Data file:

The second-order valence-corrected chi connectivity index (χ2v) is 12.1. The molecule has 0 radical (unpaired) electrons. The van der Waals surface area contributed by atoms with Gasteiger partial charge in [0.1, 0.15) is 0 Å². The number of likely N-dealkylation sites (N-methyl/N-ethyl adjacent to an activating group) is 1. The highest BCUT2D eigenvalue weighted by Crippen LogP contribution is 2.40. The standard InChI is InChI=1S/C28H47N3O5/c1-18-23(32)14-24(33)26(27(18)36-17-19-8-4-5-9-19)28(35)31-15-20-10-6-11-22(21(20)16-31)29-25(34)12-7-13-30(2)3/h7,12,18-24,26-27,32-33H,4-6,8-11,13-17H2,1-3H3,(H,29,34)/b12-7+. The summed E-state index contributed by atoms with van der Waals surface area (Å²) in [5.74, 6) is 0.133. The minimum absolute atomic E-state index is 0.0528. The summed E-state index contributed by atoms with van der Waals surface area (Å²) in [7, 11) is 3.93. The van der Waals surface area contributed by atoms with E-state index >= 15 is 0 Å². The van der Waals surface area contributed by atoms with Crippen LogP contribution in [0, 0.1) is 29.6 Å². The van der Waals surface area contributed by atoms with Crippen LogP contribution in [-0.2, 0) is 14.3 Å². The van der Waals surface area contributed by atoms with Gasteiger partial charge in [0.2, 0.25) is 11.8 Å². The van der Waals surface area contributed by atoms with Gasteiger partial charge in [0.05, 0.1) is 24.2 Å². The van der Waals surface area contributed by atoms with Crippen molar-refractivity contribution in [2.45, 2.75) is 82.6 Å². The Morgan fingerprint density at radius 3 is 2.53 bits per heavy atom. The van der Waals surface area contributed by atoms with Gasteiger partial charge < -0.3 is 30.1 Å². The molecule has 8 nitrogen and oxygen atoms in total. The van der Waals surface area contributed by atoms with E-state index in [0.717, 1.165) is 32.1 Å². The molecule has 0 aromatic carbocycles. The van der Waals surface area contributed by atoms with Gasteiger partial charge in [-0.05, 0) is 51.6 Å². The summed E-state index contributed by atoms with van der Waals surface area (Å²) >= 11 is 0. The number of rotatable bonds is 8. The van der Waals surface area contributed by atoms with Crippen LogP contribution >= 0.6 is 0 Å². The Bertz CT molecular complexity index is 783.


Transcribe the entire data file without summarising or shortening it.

The second-order valence-corrected chi connectivity index (χ2v) is 12.1. The molecule has 0 radical (unpaired) electrons. The van der Waals surface area contributed by atoms with Gasteiger partial charge in [0.1, 0.15) is 0 Å². The number of likely N-dealkylation sites (N-methyl/N-ethyl adjacent to an activating group) is 1. The highest BCUT2D eigenvalue weighted by Crippen LogP contribution is 2.40. The standard InChI is InChI=1S/C28H47N3O5/c1-18-23(32)14-24(33)26(27(18)36-17-19-8-4-5-9-19)28(35)31-15-20-10-6-11-22(21(20)16-31)29-25(34)12-7-13-30(2)3/h7,12,18-24,26-27,32-33H,4-6,8-11,13-17H2,1-3H3,(H,29,34)/b12-7+. The summed E-state index contributed by atoms with van der Waals surface area (Å²) in [5.74, 6) is 0.133. The minimum absolute atomic E-state index is 0.0528. The summed E-state index contributed by atoms with van der Waals surface area (Å²) in [7, 11) is 3.93. The van der Waals surface area contributed by atoms with E-state index >= 15 is 0 Å². The van der Waals surface area contributed by atoms with Crippen LogP contribution in [0, 0.1) is 29.6 Å². The van der Waals surface area contributed by atoms with Crippen LogP contribution in [-0.2, 0) is 14.3 Å². The van der Waals surface area contributed by atoms with Gasteiger partial charge in [0.2, 0.25) is 11.8 Å². The van der Waals surface area contributed by atoms with Gasteiger partial charge in [0.05, 0.1) is 24.2 Å². The van der Waals surface area contributed by atoms with Crippen molar-refractivity contribution in [2.45, 2.75) is 82.6 Å². The Morgan fingerprint density at radius 3 is 2.53 bits per heavy atom. The van der Waals surface area contributed by atoms with Gasteiger partial charge < -0.3 is 30.1 Å². The molecule has 8 nitrogen and oxygen atoms in total. The van der Waals surface area contributed by atoms with E-state index in [0.717, 1.165) is 32.1 Å². The molecule has 0 aromatic carbocycles. The van der Waals surface area contributed by atoms with Gasteiger partial charge in [-0.05, 0) is 51.6 Å². The summed E-state index contributed by atoms with van der Waals surface area (Å²) >= 11 is 0. The number of rotatable bonds is 8. The van der Waals surface area contributed by atoms with Crippen LogP contribution >= 0.6 is 0 Å². The Bertz CT molecular complexity index is 783.